Spirit Center thrives on thin budget
Lily Marie can hardly believe Grass Valley’s drop-in empowerment center for the mentally ill is strong and growing after two years.
“It’s always on wing and a prayer,” to keep the nonprofit Spirit Center open for those who need it and the peer counselors who help them. The center located in a warm home might not exist if it wasn’t rented by Marie from a relative for a nominal fee.
Nevada County only gives the center about $6,000 a year and pays Marie’s salary as the center’s liaison to the Behavioral Health Department. She was thrilled when the center got its first $10,000 grant, which coupled with donations kept the doors open for another year.
Upcoming Prop. 63 Mental Health Services Act money could keep those doors open for more years and expand the center’s hours.
But the Spirit Center does not run on money alone. It runs on the resolve of the 25 or so volunteers and peer counselors who help the mentally ill get out of their stigmatized shells and back into society.
“You have to start slow with people who have mental illness,” said Marie, who started the center after running the county’s peer-to-peer counseling program for several years. “You have to give people a place to start.”
Some of those people were trembling or were too ill to even speak when they showed up for help, but that hasn’t stopped them. Marie said about 20 to 25 people come into the center every day, including volunteers, patients and peer counselors.
The peer counseling concept is similar to what Alcoholics Anonymous and drug treatment centers utilize, the people who have actually been badly afflicted themselves.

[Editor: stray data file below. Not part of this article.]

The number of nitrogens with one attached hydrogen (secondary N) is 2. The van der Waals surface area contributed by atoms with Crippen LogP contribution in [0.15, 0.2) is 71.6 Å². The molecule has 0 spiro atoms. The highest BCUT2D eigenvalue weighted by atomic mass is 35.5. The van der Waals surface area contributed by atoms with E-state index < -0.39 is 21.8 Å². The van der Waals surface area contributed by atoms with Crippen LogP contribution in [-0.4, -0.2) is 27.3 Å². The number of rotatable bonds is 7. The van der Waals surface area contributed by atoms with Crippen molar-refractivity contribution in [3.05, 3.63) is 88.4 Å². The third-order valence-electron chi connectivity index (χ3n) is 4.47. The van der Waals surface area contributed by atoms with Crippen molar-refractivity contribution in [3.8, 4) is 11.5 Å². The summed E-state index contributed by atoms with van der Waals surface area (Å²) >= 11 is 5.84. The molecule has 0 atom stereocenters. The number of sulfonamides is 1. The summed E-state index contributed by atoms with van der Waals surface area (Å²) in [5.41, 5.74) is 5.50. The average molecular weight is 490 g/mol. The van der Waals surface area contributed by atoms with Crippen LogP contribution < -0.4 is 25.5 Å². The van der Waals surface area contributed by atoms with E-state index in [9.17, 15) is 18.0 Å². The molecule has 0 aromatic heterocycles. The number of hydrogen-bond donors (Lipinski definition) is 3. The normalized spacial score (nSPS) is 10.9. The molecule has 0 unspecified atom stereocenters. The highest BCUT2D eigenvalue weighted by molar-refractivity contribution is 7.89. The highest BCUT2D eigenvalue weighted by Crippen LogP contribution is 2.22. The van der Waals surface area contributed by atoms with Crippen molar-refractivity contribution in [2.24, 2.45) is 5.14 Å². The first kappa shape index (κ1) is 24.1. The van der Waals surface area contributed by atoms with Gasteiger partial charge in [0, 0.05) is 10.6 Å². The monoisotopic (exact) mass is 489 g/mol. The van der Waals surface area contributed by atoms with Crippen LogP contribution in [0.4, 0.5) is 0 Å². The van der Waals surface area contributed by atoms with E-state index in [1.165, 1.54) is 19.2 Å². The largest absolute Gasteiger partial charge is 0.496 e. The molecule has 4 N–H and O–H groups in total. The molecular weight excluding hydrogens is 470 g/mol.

“They know we know and we can understand better,” said peer counselor Adama Wise.
“It’s been the most stable part of my life for a while now and it’s kept me grounded,” said fellow peer counselor Guy Kerr. “I can be who I am,” and not worry.
“Some people worry about them appearing to do professional services without a license,” said Bob Erickson, director of the county’s Behavioral Health Department. “We’re trying to help them not do that.”
“People can’t peer counsel unless they’re willing and able,” Marie said. “If they’re too symptomatic or agitated, we refer them back to Behavioral Health.”
The counselors “deal with nuts and bolts things,” Marie said, like getting a patient a job and a place to live. Marie said the center and Behavioral Health refer patients to each other based on needs.
“The county focuses on crisis resolution and short-term crisis-oriented treatment,” said Mary Lowe, the adult services program director for Behavioral Health and Marie’s boss. “Spirit Center is more about reaching your potential as a person, it’s more long-term.”
Lowe said the county can only afford to give its patients an average of about one-half hour of consultation every four to six weeks, which makes Spirit Center all the more important.
“It’s an essential and important part to the full continuum of help,” said Lael Walz, current president of the Nevada County chapter of NAMI, the National Alliance for Mental Illness. “It just makes sense for adults to reach out and support each other.”